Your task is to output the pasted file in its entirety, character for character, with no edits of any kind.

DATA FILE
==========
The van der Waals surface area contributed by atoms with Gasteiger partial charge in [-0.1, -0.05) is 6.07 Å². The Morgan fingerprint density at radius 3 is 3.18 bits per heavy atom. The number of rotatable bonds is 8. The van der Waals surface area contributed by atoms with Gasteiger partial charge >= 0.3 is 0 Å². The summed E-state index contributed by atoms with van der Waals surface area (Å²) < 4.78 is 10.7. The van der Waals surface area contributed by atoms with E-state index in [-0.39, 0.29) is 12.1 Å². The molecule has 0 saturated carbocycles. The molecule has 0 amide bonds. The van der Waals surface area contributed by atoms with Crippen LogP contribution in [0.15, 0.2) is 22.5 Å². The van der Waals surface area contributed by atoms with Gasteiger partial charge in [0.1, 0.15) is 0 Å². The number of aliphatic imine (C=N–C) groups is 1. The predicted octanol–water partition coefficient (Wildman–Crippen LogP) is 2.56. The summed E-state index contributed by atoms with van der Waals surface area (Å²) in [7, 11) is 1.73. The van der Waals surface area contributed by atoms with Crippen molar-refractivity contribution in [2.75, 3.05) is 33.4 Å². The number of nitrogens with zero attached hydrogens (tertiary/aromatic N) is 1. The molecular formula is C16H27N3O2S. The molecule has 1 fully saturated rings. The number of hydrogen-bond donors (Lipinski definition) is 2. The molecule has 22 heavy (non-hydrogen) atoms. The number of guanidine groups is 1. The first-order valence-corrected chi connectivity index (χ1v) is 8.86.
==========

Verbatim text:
The van der Waals surface area contributed by atoms with Gasteiger partial charge in [-0.1, -0.05) is 6.07 Å². The Morgan fingerprint density at radius 3 is 3.18 bits per heavy atom. The number of rotatable bonds is 8. The van der Waals surface area contributed by atoms with Gasteiger partial charge >= 0.3 is 0 Å². The summed E-state index contributed by atoms with van der Waals surface area (Å²) < 4.78 is 10.7. The van der Waals surface area contributed by atoms with E-state index in [-0.39, 0.29) is 12.1 Å². The molecule has 0 saturated carbocycles. The molecule has 0 amide bonds. The van der Waals surface area contributed by atoms with Crippen LogP contribution in [0.15, 0.2) is 22.5 Å². The van der Waals surface area contributed by atoms with Gasteiger partial charge in [0.1, 0.15) is 0 Å². The number of aliphatic imine (C=N–C) groups is 1. The predicted octanol–water partition coefficient (Wildman–Crippen LogP) is 2.56. The summed E-state index contributed by atoms with van der Waals surface area (Å²) in [7, 11) is 1.73. The van der Waals surface area contributed by atoms with Crippen molar-refractivity contribution in [2.75, 3.05) is 33.4 Å². The number of nitrogens with zero attached hydrogens (tertiary/aromatic N) is 1. The molecular formula is C16H27N3O2S. The molecule has 1 fully saturated rings. The number of hydrogen-bond donors (Lipinski definition) is 2. The molecule has 22 heavy (non-hydrogen) atoms. The number of guanidine groups is 1. The first-order valence-corrected chi connectivity index (χ1v) is 8.86.